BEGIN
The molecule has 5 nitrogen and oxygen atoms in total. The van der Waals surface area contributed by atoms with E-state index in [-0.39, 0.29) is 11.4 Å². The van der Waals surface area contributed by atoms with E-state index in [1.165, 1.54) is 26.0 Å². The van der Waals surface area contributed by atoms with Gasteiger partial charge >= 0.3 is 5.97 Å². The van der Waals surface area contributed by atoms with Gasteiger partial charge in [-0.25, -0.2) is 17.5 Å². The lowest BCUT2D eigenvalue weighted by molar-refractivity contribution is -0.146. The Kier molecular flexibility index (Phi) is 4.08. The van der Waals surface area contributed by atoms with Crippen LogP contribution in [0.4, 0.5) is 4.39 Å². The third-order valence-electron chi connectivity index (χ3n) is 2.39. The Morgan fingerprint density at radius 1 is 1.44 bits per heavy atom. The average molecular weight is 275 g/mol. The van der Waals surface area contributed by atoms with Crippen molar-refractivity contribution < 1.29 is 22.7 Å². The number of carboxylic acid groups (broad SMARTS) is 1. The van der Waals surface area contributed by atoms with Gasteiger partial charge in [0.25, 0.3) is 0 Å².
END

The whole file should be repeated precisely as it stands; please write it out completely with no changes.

The molecule has 5 nitrogen and oxygen atoms in total. The van der Waals surface area contributed by atoms with E-state index in [-0.39, 0.29) is 11.4 Å². The van der Waals surface area contributed by atoms with E-state index in [1.165, 1.54) is 26.0 Å². The van der Waals surface area contributed by atoms with Gasteiger partial charge >= 0.3 is 5.97 Å². The van der Waals surface area contributed by atoms with Gasteiger partial charge in [-0.25, -0.2) is 17.5 Å². The lowest BCUT2D eigenvalue weighted by molar-refractivity contribution is -0.146. The Kier molecular flexibility index (Phi) is 4.08. The van der Waals surface area contributed by atoms with Crippen LogP contribution in [0.4, 0.5) is 4.39 Å². The third-order valence-electron chi connectivity index (χ3n) is 2.39. The Morgan fingerprint density at radius 1 is 1.44 bits per heavy atom. The average molecular weight is 275 g/mol. The van der Waals surface area contributed by atoms with Crippen molar-refractivity contribution < 1.29 is 22.7 Å². The number of carboxylic acid groups (broad SMARTS) is 1. The van der Waals surface area contributed by atoms with Gasteiger partial charge in [0.25, 0.3) is 0 Å².